- Lonar Lake in India has changed color from a deep bluish-green to bright pink.
- The change happened rapidly, and scientists haven’t nailed down the cause.
- It’s possibly related to an algae bloom or a shift in the chemical makeup of the water itself.
Large bodies of water don’t typically change much over short periods of time. Aside from freezing over in the winter in cooler climates, lakes are typically pretty resilient to change. The iconic Lonar Lake in India is challenging that notion by dramatically shifting its color from a deep green to bright pink in what appears to be a very short period of time.
The color change was so dramatic that the lake, which sits in a massive meteor crater, is now an even bigger tourist destination than it already was. The best part? Scientists don’t know for sure what caused the rapid change in hue.
The lake itself is pretty special, and not just because its existence is linked to a meteorite strike. Its location is fairly remote, and the water in the lake is highly alkaline and also very salty. For decades, the lake was a deep bluish-green color, and visitors stopped because the landscape — specifically the mountainous ring around the edge of the crater — is just plain cool.
“India’s Lonar Crater began causing confusion soon after it was identified in 1823 by a British officer named C.J.E. Alexander,” NASA says of the crater. “Lonar Crater sits inside the Deccan Plateau—a massive plain of volcanic basalt rock leftover from eruptions some 65 million years ago. Its location in this basalt field suggested to some geologists that it was a volcanic crater. Today, however, Lonar Crater is understood to result from a meteorite impact that occurred between 35,000 and 50,000 years ago.”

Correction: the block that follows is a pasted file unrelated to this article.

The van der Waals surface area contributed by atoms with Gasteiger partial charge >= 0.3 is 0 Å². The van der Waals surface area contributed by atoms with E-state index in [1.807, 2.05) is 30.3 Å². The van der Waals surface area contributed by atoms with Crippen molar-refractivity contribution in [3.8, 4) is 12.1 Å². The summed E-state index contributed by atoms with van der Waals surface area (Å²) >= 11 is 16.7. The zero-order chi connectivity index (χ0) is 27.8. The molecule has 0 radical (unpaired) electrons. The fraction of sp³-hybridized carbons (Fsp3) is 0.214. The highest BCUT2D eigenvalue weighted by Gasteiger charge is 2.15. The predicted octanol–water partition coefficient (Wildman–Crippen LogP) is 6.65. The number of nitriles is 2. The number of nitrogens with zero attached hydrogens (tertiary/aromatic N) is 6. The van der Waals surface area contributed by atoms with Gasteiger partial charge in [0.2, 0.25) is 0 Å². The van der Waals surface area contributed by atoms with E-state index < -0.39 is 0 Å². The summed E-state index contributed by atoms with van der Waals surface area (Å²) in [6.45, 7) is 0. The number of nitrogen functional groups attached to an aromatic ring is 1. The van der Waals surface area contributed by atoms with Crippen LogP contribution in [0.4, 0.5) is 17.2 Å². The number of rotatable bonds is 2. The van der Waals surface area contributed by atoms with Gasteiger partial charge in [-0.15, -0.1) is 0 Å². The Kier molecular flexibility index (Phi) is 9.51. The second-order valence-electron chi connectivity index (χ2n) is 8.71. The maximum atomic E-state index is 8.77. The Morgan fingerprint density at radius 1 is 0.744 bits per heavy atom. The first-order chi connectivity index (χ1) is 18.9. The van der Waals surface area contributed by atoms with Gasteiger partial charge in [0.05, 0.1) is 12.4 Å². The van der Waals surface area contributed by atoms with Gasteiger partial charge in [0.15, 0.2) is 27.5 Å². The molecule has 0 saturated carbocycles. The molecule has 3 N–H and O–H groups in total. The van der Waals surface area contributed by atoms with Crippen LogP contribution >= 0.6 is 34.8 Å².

Small temples constructed over the course of hundreds of years dot the ring of the crater and the lake. As for wildlife, you won’t find much in the lake itself, as the lake is so salty that it prevents fish species from calling it home. It’s an interesting place, and now that some unseen force has completely changed the color of the lake, it’s even more interesting.
When a large body of water changes color, it’s typically linked to changes in the microorganisms that exist there. Scientists haven’t nailed down the cause of Lonar Lake’s color swap, but the most plausible theory seems to be that the lake is enduring a strong algae bloom or perhaps a more dramatic shift in its chemical makeup.
“My hunch is that this lake has periodic pink algal blooms, maybe not unlike alkali lakes in East Africa and even ‘red tides’ in the sea,” James Andrews of AccuWeather explains. “Another possibility – even more speculative as I am not a chemist by trade – is the formation of finely suspended iron oxide, or hydroxide, particles as a result of some kind of chemical or pH change.”
Whatever the case, there will surely be plenty of eyes on the lake to see if it decides to change back, perhaps offering some additional context for its behavior.